💡 Quick Tip: Check out our Mortgage Calculator to get a basic estimate of your monthly payment.

VA Loan

The U.S. Department of Veterans Affairs backs home loans for members and veterans of the U.S. military and eligible surviving spouses. Similar to FHA loans, the government doesn’t directly issue these loans; instead, they are processed by private lenders and guaranteed by the VA.

Most VA loans require no down payment. However, you’ll need to pay a VA funding fee unless you are exempt. Although there’s no minimum credit score requirement on the VA side, private lenders may have a minimum in the low to mid 600s.

Pro: You don’t have to put any money down or purchase mortgage insurance.

Con: Only available to veterans, current service members, and eligible spouses.

FHA 203(k)

Got your eye on a fixer-upper? An FHA 203(k) loan allows you to roll the cost of the home as well as the rehab into one loan. Current homeowners can also qualify for an FHA 203(k) loan to refinance their property and fund the costs of an upcoming renovation through a single mortgage.

The generous credit score and down payment rules that make FHA loans appealing for borrowers often apply here, too, though some lenders might require a minimum credit score of 500.

With a standard 203(k), typically used for renovations exceeding $35,000, a U.S. Department of Housing and Urban Development (HUD) consultant must be hired to oversee the project. A streamlined 203(k) loan, on the other hand, allows you to fund a less costly renovation with anyone overseeing the project.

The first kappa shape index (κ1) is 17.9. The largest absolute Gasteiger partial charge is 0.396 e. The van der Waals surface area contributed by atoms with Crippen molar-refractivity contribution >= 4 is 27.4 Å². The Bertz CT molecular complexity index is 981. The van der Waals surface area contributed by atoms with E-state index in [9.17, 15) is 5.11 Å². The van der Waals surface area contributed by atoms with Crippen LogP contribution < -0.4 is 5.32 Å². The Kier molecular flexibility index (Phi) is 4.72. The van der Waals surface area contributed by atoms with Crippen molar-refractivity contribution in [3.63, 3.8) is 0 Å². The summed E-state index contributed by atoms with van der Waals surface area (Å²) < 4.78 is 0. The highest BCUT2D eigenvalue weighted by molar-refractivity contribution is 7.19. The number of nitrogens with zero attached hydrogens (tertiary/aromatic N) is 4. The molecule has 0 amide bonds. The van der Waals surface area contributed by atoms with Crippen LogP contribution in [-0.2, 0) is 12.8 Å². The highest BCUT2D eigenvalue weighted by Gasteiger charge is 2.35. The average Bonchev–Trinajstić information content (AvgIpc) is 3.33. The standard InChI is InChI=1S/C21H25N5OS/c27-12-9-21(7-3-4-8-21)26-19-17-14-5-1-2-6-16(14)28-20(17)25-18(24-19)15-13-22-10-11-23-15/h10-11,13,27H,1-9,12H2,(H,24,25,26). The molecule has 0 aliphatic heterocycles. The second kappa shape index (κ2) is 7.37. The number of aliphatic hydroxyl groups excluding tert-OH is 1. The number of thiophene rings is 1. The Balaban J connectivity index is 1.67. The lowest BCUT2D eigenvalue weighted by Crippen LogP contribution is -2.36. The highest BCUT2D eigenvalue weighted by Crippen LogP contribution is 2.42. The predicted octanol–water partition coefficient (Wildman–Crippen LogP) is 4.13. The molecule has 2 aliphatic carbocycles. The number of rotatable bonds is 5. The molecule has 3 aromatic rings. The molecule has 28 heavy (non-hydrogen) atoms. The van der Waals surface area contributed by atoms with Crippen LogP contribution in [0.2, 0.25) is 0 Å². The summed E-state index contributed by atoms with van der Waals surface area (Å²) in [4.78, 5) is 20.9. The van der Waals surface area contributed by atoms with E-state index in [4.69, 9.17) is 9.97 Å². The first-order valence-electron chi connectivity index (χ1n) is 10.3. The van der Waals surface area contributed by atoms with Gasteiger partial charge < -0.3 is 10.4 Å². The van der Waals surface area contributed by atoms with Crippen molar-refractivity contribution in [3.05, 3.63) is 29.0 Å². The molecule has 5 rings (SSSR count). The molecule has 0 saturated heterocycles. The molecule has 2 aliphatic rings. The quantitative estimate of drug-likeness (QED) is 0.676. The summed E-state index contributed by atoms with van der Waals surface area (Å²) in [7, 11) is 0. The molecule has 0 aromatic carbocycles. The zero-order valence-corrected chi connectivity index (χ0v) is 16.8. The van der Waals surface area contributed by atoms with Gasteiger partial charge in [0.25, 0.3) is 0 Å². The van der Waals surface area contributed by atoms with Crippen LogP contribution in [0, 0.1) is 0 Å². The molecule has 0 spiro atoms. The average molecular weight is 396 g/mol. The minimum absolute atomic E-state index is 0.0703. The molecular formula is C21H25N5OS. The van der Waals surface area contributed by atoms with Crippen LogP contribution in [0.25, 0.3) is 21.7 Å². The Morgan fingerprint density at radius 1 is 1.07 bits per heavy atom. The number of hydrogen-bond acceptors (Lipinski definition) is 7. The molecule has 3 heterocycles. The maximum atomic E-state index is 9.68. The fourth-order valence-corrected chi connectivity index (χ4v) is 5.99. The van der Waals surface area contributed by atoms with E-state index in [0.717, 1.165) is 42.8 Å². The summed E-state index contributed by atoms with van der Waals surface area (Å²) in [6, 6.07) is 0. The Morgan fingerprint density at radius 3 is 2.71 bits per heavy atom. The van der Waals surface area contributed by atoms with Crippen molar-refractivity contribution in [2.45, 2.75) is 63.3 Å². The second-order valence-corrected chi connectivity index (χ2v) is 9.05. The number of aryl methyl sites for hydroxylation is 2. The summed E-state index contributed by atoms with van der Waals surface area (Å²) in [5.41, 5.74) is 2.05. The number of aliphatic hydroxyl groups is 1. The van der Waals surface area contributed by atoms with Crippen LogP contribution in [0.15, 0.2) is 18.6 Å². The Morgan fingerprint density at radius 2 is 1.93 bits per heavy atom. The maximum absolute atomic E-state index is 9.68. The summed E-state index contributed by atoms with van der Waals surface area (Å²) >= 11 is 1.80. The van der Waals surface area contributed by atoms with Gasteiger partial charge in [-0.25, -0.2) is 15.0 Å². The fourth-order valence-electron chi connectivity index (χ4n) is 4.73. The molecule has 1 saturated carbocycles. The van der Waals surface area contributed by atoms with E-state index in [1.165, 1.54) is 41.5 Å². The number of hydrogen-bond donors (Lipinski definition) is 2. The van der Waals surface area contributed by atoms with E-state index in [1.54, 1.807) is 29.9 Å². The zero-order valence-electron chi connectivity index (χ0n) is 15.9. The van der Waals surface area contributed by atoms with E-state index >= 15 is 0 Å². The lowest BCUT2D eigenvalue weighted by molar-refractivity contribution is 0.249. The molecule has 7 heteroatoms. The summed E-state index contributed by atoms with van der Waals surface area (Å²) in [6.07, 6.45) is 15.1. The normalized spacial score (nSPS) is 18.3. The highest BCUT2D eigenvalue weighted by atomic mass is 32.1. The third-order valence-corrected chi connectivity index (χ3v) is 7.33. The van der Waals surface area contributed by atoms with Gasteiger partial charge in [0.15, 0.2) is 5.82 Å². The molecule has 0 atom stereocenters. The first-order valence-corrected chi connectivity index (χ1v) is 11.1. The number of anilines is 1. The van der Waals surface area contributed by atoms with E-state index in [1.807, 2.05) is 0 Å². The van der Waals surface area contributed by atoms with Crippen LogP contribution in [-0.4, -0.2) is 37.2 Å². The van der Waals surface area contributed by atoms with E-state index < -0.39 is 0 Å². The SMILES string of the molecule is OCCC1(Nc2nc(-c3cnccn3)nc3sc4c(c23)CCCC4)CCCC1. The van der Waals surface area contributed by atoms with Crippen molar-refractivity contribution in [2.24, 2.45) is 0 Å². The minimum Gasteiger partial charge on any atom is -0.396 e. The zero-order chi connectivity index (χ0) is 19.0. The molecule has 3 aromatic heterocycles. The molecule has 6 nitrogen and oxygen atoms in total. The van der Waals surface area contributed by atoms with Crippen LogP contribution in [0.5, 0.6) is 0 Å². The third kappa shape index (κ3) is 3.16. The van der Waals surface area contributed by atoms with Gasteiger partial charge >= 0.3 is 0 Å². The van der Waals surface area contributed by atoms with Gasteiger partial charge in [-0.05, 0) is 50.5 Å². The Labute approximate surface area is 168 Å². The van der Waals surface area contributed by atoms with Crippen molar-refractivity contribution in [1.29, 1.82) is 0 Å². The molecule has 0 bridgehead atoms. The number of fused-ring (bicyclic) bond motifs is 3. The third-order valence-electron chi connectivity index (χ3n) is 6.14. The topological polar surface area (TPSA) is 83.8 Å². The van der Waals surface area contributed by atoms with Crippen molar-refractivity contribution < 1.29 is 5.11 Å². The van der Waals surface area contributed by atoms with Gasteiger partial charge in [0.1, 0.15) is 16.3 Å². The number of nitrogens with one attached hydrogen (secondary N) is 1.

Pro: If you have a credit score of 580 or above, you only need to put down 3.5% on an FHA 203(k) loan.

Con: These loans require you to qualify for the value of the property, plus the costs of planned renovations.

USDA Loan

A USDA loan is a type of mortgage designed to help borrowers who meet certain income limits buy homes in rural areas. The loans are issued through the USDA loan program by the United States Department of Agriculture as part of its rural development program.

Pro: There’s no down payment required, and interest rates tend to be low due to the USDA guarantee.

Con: These loans are limited to areas designated as rural, and borrowers who meet certain income requirements.

Conforming vs. Nonconforming Loans

Conventional loans, which are not backed by the federal government, come in two forms: conforming and non-conforming.

Conforming Loans

Mortgages that conform to the guidelines set by government-backed agencies (such as Fannie Mae and Freddie Mac) are called conforming loans. There are a number of criteria that borrowers must meet to qualify for a conforming loan, including the loan amount.

For 2023, the ceiling for a single-family, conforming home loan is $726,200 in most parts of the U.S. However, there is a higher limit — $1,089,300 — for areas that are considered “high-cost,” a designation based on an area’s median home values.

Typically, conforming loans also require a minimum credit score of 630­ to 650, a DTI ratio no higher than 41%, and a minimum down payment of 3%.

Pro: Conforming loans tend to have lower interest rates and fees than nonconforming loans.

Con: You must meet the qualification criteria, and borrowing amounts may not be sufficient in high-priced areas.

Nonconforming Loans

Nonconforming mortgage loans are loans that don’t meet the requirements for a conforming loan. For example, jumbo loans are nonconforming loans that exceed the maximum loan limit for a conforming loan.